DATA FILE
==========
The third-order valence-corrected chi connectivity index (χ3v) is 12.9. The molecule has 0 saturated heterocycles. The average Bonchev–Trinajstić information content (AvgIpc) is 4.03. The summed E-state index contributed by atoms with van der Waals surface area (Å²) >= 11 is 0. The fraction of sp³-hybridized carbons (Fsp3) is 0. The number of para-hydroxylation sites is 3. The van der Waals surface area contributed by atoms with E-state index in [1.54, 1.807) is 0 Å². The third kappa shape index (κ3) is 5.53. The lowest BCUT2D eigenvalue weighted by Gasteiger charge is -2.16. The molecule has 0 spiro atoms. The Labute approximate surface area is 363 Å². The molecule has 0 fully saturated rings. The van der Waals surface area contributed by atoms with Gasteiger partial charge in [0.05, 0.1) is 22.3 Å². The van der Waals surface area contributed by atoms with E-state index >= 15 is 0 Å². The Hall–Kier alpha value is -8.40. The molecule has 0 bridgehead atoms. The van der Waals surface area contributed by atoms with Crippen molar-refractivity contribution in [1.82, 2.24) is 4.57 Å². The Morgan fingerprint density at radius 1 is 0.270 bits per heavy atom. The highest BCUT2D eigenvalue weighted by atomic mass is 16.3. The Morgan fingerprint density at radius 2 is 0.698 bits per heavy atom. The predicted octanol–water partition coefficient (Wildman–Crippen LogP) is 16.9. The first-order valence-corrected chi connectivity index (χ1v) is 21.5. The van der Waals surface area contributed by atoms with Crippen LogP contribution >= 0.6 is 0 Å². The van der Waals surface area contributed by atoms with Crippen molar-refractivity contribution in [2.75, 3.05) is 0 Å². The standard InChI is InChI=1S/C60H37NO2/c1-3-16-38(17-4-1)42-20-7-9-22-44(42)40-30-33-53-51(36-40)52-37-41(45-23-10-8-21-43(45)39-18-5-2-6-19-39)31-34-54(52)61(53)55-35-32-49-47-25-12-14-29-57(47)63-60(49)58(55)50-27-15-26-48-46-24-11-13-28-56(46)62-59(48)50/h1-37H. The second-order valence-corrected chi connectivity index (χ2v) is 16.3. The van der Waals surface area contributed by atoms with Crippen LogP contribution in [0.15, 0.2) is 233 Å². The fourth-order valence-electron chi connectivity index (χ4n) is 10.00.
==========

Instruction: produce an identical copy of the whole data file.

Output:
The third-order valence-corrected chi connectivity index (χ3v) is 12.9. The molecule has 0 saturated heterocycles. The average Bonchev–Trinajstić information content (AvgIpc) is 4.03. The summed E-state index contributed by atoms with van der Waals surface area (Å²) >= 11 is 0. The fraction of sp³-hybridized carbons (Fsp3) is 0. The number of para-hydroxylation sites is 3. The van der Waals surface area contributed by atoms with E-state index in [1.54, 1.807) is 0 Å². The third kappa shape index (κ3) is 5.53. The lowest BCUT2D eigenvalue weighted by Gasteiger charge is -2.16. The molecule has 0 spiro atoms. The Labute approximate surface area is 363 Å². The molecule has 0 fully saturated rings. The van der Waals surface area contributed by atoms with Gasteiger partial charge in [0.05, 0.1) is 22.3 Å². The van der Waals surface area contributed by atoms with E-state index >= 15 is 0 Å². The Hall–Kier alpha value is -8.40. The molecule has 0 bridgehead atoms. The van der Waals surface area contributed by atoms with Crippen molar-refractivity contribution in [1.82, 2.24) is 4.57 Å². The Morgan fingerprint density at radius 1 is 0.270 bits per heavy atom. The highest BCUT2D eigenvalue weighted by atomic mass is 16.3. The Morgan fingerprint density at radius 2 is 0.698 bits per heavy atom. The predicted octanol–water partition coefficient (Wildman–Crippen LogP) is 16.9. The first-order valence-corrected chi connectivity index (χ1v) is 21.5. The van der Waals surface area contributed by atoms with Crippen LogP contribution >= 0.6 is 0 Å². The van der Waals surface area contributed by atoms with Crippen molar-refractivity contribution in [2.75, 3.05) is 0 Å². The standard InChI is InChI=1S/C60H37NO2/c1-3-16-38(17-4-1)42-20-7-9-22-44(42)40-30-33-53-51(36-40)52-37-41(45-23-10-8-21-43(45)39-18-5-2-6-19-39)31-34-54(52)61(53)55-35-32-49-47-25-12-14-29-57(47)63-60(49)58(55)50-27-15-26-48-46-24-11-13-28-56(46)62-59(48)50/h1-37H. The second-order valence-corrected chi connectivity index (χ2v) is 16.3. The van der Waals surface area contributed by atoms with Crippen LogP contribution in [0.15, 0.2) is 233 Å². The fourth-order valence-electron chi connectivity index (χ4n) is 10.00.